“I studied them,” they explain. “J. Moss was crazy with the runs — like, my ears would melt hearing him, and the Clark Sisters [Sheard’s mother and aunts] was just a powerhouse.”
Growing up, Marzz remembers listening with laser-like focus. “I could hear little instruments, little snaps and stuff that people really pay no attention to,” they say. “And every time I would listen to them, they always had a signature run and it was just flawless, breathtaking. That elegance and power — I just wanted to discipline myself and ace that and put it in my music.”
When Marzz hit middle school, they started seeking out more secular music and writing music on their own. Meanwhile, their parents were divorcing.
“I didn’t really introduce myself to [other] music until maybe middle school and I gravitated towards R&B — love songs and heartbreak,” Marzz says. “My mom and dad were going through a divorce. I was still finding out who I was and wanted to be, and really my only outlet was writing songs. I didn’t have friends growing up, and I wasn’t a verbal person. In order for me to talk to somebody, I’d have to write it down in a notebook because I was so scared to talk to them. I was going through a lot. I was in a relationship that I couldn’t really figure out what I wanted [in] because I was struggling with the church judging me and who I wanted to be, being comfortable in my own skin.”
Coming out as queer and gravitating toward secular music put Marzz at odds with their religious community. But they found acceptance elsewhere. Choosing a stage name that celebrates the craggy surface of the planet Mars, the singer began uploading covers to Instagram, as well as original tracks. Out of the blue, super-producer Timbaland DM’d them, complimenting their “pengame,” and a collaboration followed, resulting in hybrid R&B/hip-hop masterpieces like Love Letterz track “Cleopatra.” That song, on which Marzz’s singing turns into rapping, demonstrates the artist’s still-expanding potential.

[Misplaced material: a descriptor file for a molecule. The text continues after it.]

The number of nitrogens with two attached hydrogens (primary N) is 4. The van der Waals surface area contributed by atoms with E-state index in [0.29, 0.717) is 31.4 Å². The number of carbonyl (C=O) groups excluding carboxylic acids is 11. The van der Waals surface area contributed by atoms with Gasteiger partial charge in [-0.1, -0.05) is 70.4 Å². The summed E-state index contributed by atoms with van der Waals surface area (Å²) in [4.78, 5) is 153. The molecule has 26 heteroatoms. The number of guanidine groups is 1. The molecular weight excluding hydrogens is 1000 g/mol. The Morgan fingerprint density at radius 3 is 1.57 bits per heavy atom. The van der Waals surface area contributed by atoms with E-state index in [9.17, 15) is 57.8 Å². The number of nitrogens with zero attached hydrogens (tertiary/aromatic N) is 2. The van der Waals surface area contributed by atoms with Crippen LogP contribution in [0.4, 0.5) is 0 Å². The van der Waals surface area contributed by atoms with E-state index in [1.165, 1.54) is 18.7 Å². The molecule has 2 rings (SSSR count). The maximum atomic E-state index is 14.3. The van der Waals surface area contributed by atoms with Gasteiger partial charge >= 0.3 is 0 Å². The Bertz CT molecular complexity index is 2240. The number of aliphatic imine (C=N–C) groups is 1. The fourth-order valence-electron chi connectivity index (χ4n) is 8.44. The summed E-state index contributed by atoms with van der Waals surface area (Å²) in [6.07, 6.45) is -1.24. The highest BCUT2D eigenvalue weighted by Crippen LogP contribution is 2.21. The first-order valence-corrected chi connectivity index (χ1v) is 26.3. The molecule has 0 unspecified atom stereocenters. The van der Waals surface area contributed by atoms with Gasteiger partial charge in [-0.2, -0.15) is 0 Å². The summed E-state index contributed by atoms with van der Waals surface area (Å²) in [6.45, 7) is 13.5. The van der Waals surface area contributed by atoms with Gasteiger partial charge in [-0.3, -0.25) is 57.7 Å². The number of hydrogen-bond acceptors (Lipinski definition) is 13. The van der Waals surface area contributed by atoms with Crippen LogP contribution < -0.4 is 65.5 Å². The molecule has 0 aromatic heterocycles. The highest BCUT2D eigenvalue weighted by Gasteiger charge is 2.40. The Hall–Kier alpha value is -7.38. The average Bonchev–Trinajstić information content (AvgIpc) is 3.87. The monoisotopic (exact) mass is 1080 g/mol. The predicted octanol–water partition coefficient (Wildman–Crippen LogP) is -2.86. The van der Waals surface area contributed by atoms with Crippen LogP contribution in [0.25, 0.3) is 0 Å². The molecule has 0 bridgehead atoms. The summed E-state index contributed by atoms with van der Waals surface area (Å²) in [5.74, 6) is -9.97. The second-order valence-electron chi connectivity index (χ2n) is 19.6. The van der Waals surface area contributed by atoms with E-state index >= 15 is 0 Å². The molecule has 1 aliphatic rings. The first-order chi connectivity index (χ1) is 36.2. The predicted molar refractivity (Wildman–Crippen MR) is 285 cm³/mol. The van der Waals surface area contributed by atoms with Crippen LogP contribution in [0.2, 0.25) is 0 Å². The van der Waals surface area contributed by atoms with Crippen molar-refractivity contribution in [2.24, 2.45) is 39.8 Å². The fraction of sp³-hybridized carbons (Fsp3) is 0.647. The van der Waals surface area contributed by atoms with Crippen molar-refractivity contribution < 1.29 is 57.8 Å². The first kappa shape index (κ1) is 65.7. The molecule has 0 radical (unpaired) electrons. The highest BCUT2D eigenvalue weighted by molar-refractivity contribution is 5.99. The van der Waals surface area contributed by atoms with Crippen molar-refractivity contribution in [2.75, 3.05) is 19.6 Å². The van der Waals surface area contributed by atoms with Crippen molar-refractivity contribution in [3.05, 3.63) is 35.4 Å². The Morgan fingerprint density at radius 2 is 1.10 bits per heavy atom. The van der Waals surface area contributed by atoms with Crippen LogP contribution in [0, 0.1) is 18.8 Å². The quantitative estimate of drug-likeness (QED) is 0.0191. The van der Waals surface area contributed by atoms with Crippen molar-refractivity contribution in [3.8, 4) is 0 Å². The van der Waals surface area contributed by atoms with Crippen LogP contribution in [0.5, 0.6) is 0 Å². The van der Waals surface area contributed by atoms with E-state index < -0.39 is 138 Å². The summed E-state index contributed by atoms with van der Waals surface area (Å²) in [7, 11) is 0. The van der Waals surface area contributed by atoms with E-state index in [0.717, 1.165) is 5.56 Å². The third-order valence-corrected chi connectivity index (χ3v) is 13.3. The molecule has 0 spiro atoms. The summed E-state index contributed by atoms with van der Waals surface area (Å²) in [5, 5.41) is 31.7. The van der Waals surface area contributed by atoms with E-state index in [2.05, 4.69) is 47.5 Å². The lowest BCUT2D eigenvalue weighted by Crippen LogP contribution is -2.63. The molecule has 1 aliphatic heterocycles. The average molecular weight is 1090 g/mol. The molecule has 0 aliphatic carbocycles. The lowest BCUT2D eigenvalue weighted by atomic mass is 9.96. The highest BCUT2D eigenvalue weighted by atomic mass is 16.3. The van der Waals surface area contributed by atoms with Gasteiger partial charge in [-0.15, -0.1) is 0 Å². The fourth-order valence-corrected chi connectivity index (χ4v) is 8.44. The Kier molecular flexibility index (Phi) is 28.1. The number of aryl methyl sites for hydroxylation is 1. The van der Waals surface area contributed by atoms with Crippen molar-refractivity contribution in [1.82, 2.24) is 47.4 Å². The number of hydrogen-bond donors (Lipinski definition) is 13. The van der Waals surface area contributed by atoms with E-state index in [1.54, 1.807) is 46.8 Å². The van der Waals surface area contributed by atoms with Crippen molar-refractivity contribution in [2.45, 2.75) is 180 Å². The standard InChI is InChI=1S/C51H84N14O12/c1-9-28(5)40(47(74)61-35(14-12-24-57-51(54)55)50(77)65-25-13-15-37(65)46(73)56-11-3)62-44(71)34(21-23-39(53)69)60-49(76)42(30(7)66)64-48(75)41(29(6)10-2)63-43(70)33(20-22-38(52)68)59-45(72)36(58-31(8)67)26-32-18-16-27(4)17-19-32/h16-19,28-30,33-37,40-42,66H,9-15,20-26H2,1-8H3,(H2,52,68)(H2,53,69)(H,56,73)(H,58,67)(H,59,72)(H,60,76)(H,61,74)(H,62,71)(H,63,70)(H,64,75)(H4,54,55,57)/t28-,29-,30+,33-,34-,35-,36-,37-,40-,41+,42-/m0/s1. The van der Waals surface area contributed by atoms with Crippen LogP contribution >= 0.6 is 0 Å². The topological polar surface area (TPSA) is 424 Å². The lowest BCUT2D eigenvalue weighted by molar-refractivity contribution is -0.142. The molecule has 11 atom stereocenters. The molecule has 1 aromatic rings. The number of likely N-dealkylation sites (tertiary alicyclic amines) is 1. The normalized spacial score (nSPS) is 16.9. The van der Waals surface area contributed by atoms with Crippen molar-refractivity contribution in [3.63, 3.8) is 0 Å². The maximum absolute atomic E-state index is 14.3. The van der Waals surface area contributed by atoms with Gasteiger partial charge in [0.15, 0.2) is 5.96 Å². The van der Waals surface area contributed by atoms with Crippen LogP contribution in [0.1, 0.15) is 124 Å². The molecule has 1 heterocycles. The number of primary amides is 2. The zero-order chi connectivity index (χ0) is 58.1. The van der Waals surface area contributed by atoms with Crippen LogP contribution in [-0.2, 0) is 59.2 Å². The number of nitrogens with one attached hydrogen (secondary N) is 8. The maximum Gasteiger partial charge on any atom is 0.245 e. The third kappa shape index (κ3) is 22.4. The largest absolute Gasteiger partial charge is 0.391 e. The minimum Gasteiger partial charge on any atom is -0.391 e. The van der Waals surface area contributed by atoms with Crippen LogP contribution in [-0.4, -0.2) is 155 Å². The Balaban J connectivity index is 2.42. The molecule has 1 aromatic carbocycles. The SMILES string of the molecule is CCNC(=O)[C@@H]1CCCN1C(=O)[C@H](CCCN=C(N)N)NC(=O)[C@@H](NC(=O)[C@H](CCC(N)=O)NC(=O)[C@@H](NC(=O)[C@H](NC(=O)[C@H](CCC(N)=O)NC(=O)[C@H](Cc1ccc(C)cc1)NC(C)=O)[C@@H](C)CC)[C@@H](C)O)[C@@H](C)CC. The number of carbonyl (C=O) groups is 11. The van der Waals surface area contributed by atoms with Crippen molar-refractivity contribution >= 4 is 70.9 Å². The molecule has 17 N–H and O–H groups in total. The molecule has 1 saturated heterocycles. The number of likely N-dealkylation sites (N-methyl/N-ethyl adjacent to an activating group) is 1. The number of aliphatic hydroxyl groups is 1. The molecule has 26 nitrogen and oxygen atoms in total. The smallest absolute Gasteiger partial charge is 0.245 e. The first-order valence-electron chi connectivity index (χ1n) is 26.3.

When talking about the revamped Love Letterz, Marzz sounds ecstatic — energized by the finer details of the creative process.
“My most favorite song off of the album is definitely ‘Stargaze,’ because when I hear the beat, it messes with my synesthesia — where I can see colors from listening to beats. … That song just makes my ears tickle, it gives me so much joy,” says Marzz. “My most challenging song would have to be ‘3rd Eye View,’ just because it’s a mental thing, and putting metaphors into a song. It was hard doing the wordplay, and I’m a songwriter — I overthink a lot because I want to make sure that people understand why I said certain things the way I did.”
Though their creative journey has taken Marzz far from their original religious path, they still feel deeply in touch with their faith.
“I haven’t been to church in five years,” the singer says. “I’ve just been really staying to myself and really loving myself and building my own relationship with God. I don’t feel like I have to be in a church building to love God or to be loved by him. It’s really just about me making sure that I’m right within.”